Putting the Smoke in Smoky Mountains

For Lecain the three types of techno-fixes are the transformational, relocational, and the delay techno-fix. Most of the techno-fixes are a culmination of two of these kinds. Many times these “fixes” often lead to even larger problems. He notes that people can “easily point to past examples of techno-fixes gone wrong leading many to believe that such supposed solutions often result in further negative consequences”( Lecain, 137). Many times the solution to the environmental problems often lead to even bigger problems. Engineers that worked for the mining companies had to balance public perception and economic future of their company, the Tennessee Copper Company. He brings up the Smoky Mountain techno-fix after many residents were complaining about sulfur dioxide smoke that “… transformed what once had been a ‘beautiful, mountainous, and heavily wooded’ landscape into a barren wasteland” (Lecain, 140). The miner engineers had to find a way to reduce the sulfur dioxide that was released into the air, the techno-fix was converting the sulfur dioxide to sulfuric acid, though which later got turned into fertilizer, which brings more problems for the environment. The problems that this techno-fix only lead to more problems for more people rather than just the inhabitants of Ducktown area.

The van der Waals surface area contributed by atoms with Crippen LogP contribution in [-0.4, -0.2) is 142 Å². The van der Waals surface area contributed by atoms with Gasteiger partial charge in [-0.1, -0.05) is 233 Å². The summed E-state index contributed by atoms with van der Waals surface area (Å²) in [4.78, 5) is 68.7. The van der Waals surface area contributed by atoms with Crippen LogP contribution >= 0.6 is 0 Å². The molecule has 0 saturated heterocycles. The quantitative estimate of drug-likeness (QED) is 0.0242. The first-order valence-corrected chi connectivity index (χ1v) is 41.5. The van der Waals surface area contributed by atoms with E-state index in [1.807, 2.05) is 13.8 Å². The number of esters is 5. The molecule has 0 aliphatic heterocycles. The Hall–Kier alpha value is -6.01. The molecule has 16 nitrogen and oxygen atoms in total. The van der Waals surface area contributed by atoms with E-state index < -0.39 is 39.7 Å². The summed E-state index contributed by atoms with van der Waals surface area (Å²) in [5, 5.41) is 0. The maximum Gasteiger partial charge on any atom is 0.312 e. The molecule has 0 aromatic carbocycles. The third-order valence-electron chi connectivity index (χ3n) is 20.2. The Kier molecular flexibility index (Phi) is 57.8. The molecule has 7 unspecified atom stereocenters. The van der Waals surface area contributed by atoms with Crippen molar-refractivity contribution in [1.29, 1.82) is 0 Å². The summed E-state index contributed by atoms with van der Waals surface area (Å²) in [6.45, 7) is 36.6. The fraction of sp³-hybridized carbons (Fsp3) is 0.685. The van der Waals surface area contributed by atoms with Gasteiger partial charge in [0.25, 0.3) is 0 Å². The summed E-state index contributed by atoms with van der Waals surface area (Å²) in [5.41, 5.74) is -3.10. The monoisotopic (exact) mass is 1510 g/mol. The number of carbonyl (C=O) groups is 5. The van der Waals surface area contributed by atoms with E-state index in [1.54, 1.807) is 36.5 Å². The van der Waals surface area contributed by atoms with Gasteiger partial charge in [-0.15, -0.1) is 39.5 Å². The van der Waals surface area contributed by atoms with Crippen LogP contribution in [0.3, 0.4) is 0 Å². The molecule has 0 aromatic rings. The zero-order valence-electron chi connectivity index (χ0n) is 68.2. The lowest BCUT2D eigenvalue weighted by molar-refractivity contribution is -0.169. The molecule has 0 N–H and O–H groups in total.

Knowing that mining produces waste, people still need copper and other minerals for computers and other technology. Copper is one of the most conductive metals, which is important for computers and cell phones. Our society is very dependent on technology, so we need mining. I find Lecain’s argument interesting and provocative. Many times the engineers and chemists have to balance profit and morality, and dependent on the person’s ethics. The consequences of the engineers actions are important to saving and protecting the environment.

1 thought on “Putting the Smoke in Smoky Mountains”

  1. Mr. Lunsford,

    You have done an excellent job of summarizing the more complex and analytical elements of LeCain’s argument, and presenting them in a concise, understandable manner. I would agree with your assessment that environmental fixes are only temporary and inevitably cause more long-lasting and complicated effects upon the environment.

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